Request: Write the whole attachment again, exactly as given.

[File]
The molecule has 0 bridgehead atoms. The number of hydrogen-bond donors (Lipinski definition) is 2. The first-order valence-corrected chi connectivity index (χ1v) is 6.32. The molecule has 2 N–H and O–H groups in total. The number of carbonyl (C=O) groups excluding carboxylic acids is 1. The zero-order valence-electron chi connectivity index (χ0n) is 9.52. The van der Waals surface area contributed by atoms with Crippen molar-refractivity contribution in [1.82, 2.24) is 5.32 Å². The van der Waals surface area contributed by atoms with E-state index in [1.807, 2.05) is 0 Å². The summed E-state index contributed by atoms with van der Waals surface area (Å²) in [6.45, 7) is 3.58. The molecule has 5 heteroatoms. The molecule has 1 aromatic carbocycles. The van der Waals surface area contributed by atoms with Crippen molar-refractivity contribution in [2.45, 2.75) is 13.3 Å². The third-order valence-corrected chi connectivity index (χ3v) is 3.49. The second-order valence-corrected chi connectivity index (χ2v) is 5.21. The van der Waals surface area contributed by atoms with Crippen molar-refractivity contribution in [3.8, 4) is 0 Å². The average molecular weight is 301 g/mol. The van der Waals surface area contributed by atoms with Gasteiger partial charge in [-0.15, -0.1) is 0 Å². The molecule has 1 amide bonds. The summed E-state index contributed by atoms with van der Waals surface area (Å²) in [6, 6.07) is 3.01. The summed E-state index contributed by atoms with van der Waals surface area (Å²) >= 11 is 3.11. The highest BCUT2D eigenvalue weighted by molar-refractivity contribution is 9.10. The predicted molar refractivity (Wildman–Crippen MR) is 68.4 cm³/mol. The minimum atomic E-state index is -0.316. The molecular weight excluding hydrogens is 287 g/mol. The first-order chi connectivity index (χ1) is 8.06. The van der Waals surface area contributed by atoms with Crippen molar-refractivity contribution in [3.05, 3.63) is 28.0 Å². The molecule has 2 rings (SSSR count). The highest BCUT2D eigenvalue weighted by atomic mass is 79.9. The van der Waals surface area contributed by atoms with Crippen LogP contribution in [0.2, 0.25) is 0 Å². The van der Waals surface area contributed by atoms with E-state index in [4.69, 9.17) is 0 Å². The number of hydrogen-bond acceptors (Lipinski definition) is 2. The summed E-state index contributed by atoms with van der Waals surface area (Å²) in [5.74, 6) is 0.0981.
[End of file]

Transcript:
The molecule has 0 bridgehead atoms. The number of hydrogen-bond donors (Lipinski definition) is 2. The first-order valence-corrected chi connectivity index (χ1v) is 6.32. The molecule has 2 N–H and O–H groups in total. The number of carbonyl (C=O) groups excluding carboxylic acids is 1. The zero-order valence-electron chi connectivity index (χ0n) is 9.52. The van der Waals surface area contributed by atoms with Crippen molar-refractivity contribution in [1.82, 2.24) is 5.32 Å². The van der Waals surface area contributed by atoms with E-state index in [1.807, 2.05) is 0 Å². The summed E-state index contributed by atoms with van der Waals surface area (Å²) in [6.45, 7) is 3.58. The molecule has 5 heteroatoms. The molecule has 1 aromatic carbocycles. The van der Waals surface area contributed by atoms with Crippen molar-refractivity contribution in [2.45, 2.75) is 13.3 Å². The third-order valence-corrected chi connectivity index (χ3v) is 3.49. The second-order valence-corrected chi connectivity index (χ2v) is 5.21. The van der Waals surface area contributed by atoms with Crippen molar-refractivity contribution in [3.8, 4) is 0 Å². The average molecular weight is 301 g/mol. The van der Waals surface area contributed by atoms with Gasteiger partial charge in [-0.15, -0.1) is 0 Å². The molecule has 1 amide bonds. The summed E-state index contributed by atoms with van der Waals surface area (Å²) in [6, 6.07) is 3.01. The summed E-state index contributed by atoms with van der Waals surface area (Å²) >= 11 is 3.11. The highest BCUT2D eigenvalue weighted by molar-refractivity contribution is 9.10. The predicted molar refractivity (Wildman–Crippen MR) is 68.4 cm³/mol. The minimum atomic E-state index is -0.316. The molecular weight excluding hydrogens is 287 g/mol. The first-order chi connectivity index (χ1) is 8.06. The van der Waals surface area contributed by atoms with Crippen molar-refractivity contribution in [3.05, 3.63) is 28.0 Å². The molecule has 2 rings (SSSR count). The highest BCUT2D eigenvalue weighted by atomic mass is 79.9. The van der Waals surface area contributed by atoms with Crippen LogP contribution in [0.2, 0.25) is 0 Å². The van der Waals surface area contributed by atoms with E-state index in [4.69, 9.17) is 0 Å². The number of hydrogen-bond acceptors (Lipinski definition) is 2. The summed E-state index contributed by atoms with van der Waals surface area (Å²) in [5.74, 6) is 0.0981.